Statiscal Analysis

Last Updated: 28 Jan 2021
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The eight relief managers' last assignment was compared to the permanent managers results over the past year. A slight variation such as, rogue result may skew the figures but on the whole the results are typical of the performance. When reading the results and identifying problems, the eight people of the team will produce an average result and by its nature 4 will be above and 4 below. At first sight one would say that the managers below the average need training on level 1. We should however, compare the results of the whole team and not one part of it.

Tom Boydell and Malcolm Leary advise we use a system that brings in a upper and a lower limit (see appendix) to assess whether it is the whole team that need level 1 training or as a group level 2 training to improve results. The final result, show that out of the eight managers, we need to coach Manager 2 and Manager 6 on a personal level as in all the benchmarks they are above the upper limit. The rest of the Managers are within the limits so are competent in the standard. However, level 2 training would improve performance. Interviews and Questionnaire.

These methods have the advantages of immediate feedback and also confirm at the time understanding of the question, for example, Joseph Holts introduced new products and a number of managers went on a Merchandising Course. During the interview it became clear that 70% of permanent managers did not understand the concept of merchandising and only 25% were interested in the course. The training of Relief managers is very patchy, 80% saying the only training they had was with another manager although all had cellar and accounts training.

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Another interesting point was that only 40% had the Government recognized National Licensee Certificate, a qualification now required by licensing boards in England. Over 65% of the Relief Managers believed training would improve their performance. A figure of 75% of Managers said that training would a benefit to Relief Managers and control of the unit costs. Over 60% thought that Relief Managers did a worse job than themselves; this was borne out by actual results from the analysis.

A couple of illuminating points came from questionnaires, Relief Managers they believe that the company don't give them the recognition they deserve and that permanent managers and office staff view them a second tier management. Their morale does seem low. Apart from Area Managers the Relief Managers did not on the whole know the Senior Management at the brewery. The majority of Relief Managers saw the Code of practice but 35% of Permanent Managers think they usually ignore it. The idea of a handbook individual to each unit got support from the majority of all managers.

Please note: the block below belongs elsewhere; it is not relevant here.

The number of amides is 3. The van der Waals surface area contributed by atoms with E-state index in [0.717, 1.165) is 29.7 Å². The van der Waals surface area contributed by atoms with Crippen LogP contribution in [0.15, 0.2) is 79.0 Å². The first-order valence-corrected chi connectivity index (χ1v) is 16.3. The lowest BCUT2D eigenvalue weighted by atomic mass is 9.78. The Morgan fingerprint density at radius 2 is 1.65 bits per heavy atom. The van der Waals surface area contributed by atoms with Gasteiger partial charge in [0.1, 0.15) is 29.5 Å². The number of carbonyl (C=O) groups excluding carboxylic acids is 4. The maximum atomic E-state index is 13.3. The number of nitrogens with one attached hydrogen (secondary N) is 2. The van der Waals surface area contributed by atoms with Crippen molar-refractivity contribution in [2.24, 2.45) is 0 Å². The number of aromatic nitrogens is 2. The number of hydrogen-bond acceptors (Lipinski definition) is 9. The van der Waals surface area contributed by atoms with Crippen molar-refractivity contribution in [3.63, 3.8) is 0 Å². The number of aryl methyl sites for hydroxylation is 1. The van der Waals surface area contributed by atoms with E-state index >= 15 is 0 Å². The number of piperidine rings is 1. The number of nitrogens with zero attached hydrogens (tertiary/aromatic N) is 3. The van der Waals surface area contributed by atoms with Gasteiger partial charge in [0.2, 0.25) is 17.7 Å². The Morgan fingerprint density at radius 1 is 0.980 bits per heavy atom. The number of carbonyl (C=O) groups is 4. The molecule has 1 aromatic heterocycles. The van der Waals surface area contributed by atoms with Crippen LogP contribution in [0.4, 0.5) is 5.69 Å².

See appendix for raw data. The Training The need for training has been identified but other points have been raised whilst not training related will guide any training program design. We see that two of the Relief Managers need personalized coaching and guidance to bring them to a competent level of the rest of the team. The team should ideally have a training improve standards. The exercise has also shown that in all training undertaken the need to highlight the important role of the Relief Managers and make them aware of their importance in controlling costs.

The Relief Managers need to feel part of the company and senior management make themselves known. Also need to plan and design a succinct training program to cover all aspects of cost control with the production of an individual unit Handbook to be part of the ongoing training routine. Conclusion "Business should embrace certain truths: death, Taxes and change. " Sunday Business Supplement (21/10/01) and through good communication and training the changes in business can be effectively managed.

This exercise is to identify a training need in our organization as coupled with fact most Relief Managers are performing at a lower standard than unit Managers, point to this need. As 42% want to become permanent Managers a training program is an investment in them and the company Training in the dictionary sense is 'to undergo or follow a course of instruction and discipline'. A training program would give Joseph Holts more cost focused and disciplined Relief Managers and in the future, cost savings.

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Statiscal Analysis. (2018, Sep 22). Retrieved from

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